The Festival of Santo Tomás in Chichicastenango, Guatemala

 

It was Sunday, Dec. 21, as I headed out for yet another adventure to the magical Mayan village of Chichicastenango set in the western Highlands of Guatemala. On Thursdays and Sundays, the native K’iche’ Maya turn this remote mountain village into one of the world’s most famous markets. Today, however, was particularly special because it was the culmination of a week-long festival that began on Dec. 13, honoring the town’s patron saint, Santo Tomás.

On the steps of the Iglesia de Santo Tomás

On the steps of the Iglesia de Santo Tomás

Our bus zigzagged around a hillside where the vegetation was dominated by a prickly, nettle-like plant with purple blossoms called the chichicaste. Chichicaste is the Guatemalan equivalent of poison ivy, hence the town’s namesake – Chichicastenango – affectionately known to locals as Chichi.

I strolled to the east end of the main square to the steps of the glowing white Dominican church of Santo Tomás built over 400 years ago by the Spanish, site of most of the festivities. The streets were packed and the steps in front of Santo Tomás Church, normally overflowing with flower vendors, were on this day the site of massive fireworks and explosives.

To say that Guatemalans love their pyrotechnics would be an understatement and the festival of Santo Tomás is no exception. Teams of men work nonstop to ensure that something is exploding and sparkling somewhere at each and every moment throughout the day.

I had obviously gotten too close because I was being hit all over, including in the face, with scraps from the explosives. The 18 steps leading to the doorway of the church were covered in mounds of dust and remnants of the fireworks.

photo Santo Tomas festival

Member of the Cofradía of Santo Tomás

Even more impressive is the spectacle of the Palo Volador, involving costumed dancers, climbing to the top of a very tall pole, and then tying rope to their ankles before jumping off a platform and spiraling down head first to the ground. You just have to hold your breath and hope for the best.

Chichicastenango is already a riot of brilliant color with its intricately embroidered textiles and handicrafts spilling out onto the streets, but during the Festival of Santo Tomás, hundreds of Guatemalans wear even more elaborate costumes and fancy masks, turning themselves into dancing Spanish conquistadors.

Adding to the street party atmosphere, the Dance of the Conquest, which occurs several times during the course of the festival, re-enacts the period in history when the Spanish ruled Guatemala.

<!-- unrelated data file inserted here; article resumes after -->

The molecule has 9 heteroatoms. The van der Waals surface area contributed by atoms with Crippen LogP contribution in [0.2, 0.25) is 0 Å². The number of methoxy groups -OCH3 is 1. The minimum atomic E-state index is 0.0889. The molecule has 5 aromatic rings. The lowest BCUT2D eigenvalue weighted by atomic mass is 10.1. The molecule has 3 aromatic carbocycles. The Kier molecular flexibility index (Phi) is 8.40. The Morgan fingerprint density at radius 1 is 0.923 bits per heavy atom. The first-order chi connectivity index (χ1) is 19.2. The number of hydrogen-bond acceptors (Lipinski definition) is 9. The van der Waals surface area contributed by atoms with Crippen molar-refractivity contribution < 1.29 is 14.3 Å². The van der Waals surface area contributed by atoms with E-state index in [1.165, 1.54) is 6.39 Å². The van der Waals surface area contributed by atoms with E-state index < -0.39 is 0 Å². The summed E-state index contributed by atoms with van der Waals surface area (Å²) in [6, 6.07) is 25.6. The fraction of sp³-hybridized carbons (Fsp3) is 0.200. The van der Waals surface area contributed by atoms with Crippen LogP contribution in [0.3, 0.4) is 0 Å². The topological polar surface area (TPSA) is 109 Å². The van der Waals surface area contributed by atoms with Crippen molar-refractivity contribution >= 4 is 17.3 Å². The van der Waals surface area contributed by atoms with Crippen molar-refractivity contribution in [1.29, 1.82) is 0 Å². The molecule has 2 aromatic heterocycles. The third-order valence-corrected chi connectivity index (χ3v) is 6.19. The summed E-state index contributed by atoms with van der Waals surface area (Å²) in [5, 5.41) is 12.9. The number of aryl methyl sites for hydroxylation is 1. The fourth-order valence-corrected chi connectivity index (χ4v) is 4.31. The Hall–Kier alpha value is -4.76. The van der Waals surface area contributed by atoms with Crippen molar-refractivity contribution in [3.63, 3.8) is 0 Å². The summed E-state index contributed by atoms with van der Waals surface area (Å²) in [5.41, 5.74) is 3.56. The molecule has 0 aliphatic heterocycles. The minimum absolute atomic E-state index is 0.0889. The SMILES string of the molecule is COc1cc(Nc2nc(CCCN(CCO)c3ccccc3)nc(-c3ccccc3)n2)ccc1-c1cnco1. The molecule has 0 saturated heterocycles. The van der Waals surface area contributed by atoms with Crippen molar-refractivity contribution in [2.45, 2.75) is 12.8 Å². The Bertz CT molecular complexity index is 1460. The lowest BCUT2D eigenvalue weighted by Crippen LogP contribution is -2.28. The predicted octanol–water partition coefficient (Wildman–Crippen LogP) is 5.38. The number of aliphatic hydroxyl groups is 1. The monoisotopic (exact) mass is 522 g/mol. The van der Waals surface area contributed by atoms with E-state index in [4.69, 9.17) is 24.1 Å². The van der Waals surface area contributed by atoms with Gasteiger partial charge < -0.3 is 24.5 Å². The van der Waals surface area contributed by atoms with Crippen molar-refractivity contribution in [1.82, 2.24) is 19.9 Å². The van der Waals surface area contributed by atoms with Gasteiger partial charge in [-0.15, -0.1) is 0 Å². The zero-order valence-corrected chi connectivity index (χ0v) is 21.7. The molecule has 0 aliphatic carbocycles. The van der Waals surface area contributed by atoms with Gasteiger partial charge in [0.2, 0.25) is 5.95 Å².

Although this festival honors a saint, the celebration is in reality a blending of K’iche’ Mayan and Christian traditions. No other church in Guatemala is as good an example of this concept of syncretism—the blending of religions—as is Santo Tomás in Chichi. The entire K’iche’ tribe is long since Christian, yet Mayan ceremonies and many of its ancient rites and beliefs persist in daily life.

According to Ignacio Ochoa, director of the Nahual Foundation, a think tank by and for indigenous people of the Americas, Dominican priests first worked as missionaries here from 1539 to 1850 before Santo Tomás Chichicastenango became an actual parish. “These missionaries created the cofradías, a kind of brotherhood of community leaders with varying ranks and responsibilities that are both religious and political in structure,” said Ochoa.

There are 14 cofradías in Chichi, each representing a different saint. On the celebration day of its respective saint, the cofradía wears ceremonial dress and marches in a procession through town carrying a float with its namesake saint, in this case Santo Tomás.

Costumed dancers representing Spanish Conquistadors

Costumed dancers representing Spanish Conquistadors

“Another important tradition on the day of the Festival of Santo Tomás,” explained Ochoa, “is the transfer of power of head members of the cofradía to the majordomo who serves a one-year term and is responsible for all matters pertaining to their patron day celebration.”

The passage of power occurs at the home of the outgoing majordomo in a formal ceremony in which a wooden baton decorated with silver is handed to the newly elected majordomo. The public and tourists are all welcome to witness the ceremony. The majordomo of the patron saint of Santo Tomás clearly holds the most prominent and respected role in the community.

— text and photos by Kerstin Sabene

One comment

  • italomorales

    ¿Splendorous? Can´t think of a better word to describe the representations in the se pictures.

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